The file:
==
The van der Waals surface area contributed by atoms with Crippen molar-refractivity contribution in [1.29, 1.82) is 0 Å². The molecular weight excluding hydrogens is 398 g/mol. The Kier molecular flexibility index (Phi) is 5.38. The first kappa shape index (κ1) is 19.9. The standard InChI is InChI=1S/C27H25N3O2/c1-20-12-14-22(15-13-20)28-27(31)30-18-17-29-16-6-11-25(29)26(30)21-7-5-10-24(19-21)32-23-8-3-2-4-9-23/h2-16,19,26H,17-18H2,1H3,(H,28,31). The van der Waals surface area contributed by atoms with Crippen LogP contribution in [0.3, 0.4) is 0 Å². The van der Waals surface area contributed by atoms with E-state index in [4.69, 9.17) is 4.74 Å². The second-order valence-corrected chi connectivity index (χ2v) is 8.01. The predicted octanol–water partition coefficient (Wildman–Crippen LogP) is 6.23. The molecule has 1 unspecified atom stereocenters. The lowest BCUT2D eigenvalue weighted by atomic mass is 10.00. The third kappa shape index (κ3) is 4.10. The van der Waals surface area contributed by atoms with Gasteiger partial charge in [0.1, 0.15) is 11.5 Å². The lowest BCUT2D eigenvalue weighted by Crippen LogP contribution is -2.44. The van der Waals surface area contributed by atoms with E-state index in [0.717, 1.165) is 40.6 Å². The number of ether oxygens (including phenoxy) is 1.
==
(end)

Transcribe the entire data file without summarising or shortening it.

The van der Waals surface area contributed by atoms with Crippen molar-refractivity contribution in [1.29, 1.82) is 0 Å². The molecular weight excluding hydrogens is 398 g/mol. The Kier molecular flexibility index (Phi) is 5.38. The first kappa shape index (κ1) is 19.9. The standard InChI is InChI=1S/C27H25N3O2/c1-20-12-14-22(15-13-20)28-27(31)30-18-17-29-16-6-11-25(29)26(30)21-7-5-10-24(19-21)32-23-8-3-2-4-9-23/h2-16,19,26H,17-18H2,1H3,(H,28,31). The van der Waals surface area contributed by atoms with Crippen LogP contribution in [0.3, 0.4) is 0 Å². The van der Waals surface area contributed by atoms with E-state index in [4.69, 9.17) is 4.74 Å². The second-order valence-corrected chi connectivity index (χ2v) is 8.01. The predicted octanol–water partition coefficient (Wildman–Crippen LogP) is 6.23. The molecule has 1 unspecified atom stereocenters. The lowest BCUT2D eigenvalue weighted by atomic mass is 10.00. The third kappa shape index (κ3) is 4.10. The van der Waals surface area contributed by atoms with Gasteiger partial charge in [0.1, 0.15) is 11.5 Å². The lowest BCUT2D eigenvalue weighted by Crippen LogP contribution is -2.44. The van der Waals surface area contributed by atoms with E-state index in [0.717, 1.165) is 40.6 Å². The number of ether oxygens (including phenoxy) is 1.